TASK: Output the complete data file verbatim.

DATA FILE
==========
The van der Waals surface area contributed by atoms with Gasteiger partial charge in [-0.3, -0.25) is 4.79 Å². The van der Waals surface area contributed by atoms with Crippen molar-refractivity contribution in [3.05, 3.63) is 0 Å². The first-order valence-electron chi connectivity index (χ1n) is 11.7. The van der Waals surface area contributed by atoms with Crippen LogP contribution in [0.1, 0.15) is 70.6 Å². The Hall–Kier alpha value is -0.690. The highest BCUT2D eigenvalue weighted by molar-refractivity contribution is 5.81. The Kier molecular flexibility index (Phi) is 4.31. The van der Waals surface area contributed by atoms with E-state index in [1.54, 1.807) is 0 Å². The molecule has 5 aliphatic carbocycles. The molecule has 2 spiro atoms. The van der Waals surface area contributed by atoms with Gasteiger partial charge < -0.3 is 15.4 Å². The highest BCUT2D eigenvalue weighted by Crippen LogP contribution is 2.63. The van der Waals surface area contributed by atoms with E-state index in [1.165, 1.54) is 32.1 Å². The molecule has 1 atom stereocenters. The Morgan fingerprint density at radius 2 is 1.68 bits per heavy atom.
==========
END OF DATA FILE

The van der Waals surface area contributed by atoms with Gasteiger partial charge in [-0.3, -0.25) is 4.79 Å². The van der Waals surface area contributed by atoms with Crippen molar-refractivity contribution in [3.05, 3.63) is 0 Å². The first-order valence-electron chi connectivity index (χ1n) is 11.7. The van der Waals surface area contributed by atoms with Crippen LogP contribution in [0.1, 0.15) is 70.6 Å². The Hall–Kier alpha value is -0.690. The highest BCUT2D eigenvalue weighted by molar-refractivity contribution is 5.81. The Kier molecular flexibility index (Phi) is 4.31. The van der Waals surface area contributed by atoms with E-state index in [1.54, 1.807) is 0 Å². The molecule has 5 aliphatic carbocycles. The molecule has 2 spiro atoms. The van der Waals surface area contributed by atoms with Gasteiger partial charge < -0.3 is 15.4 Å². The highest BCUT2D eigenvalue weighted by Crippen LogP contribution is 2.63. The van der Waals surface area contributed by atoms with E-state index in [1.165, 1.54) is 32.1 Å². The molecule has 1 atom stereocenters. The Morgan fingerprint density at radius 2 is 1.68 bits per heavy atom.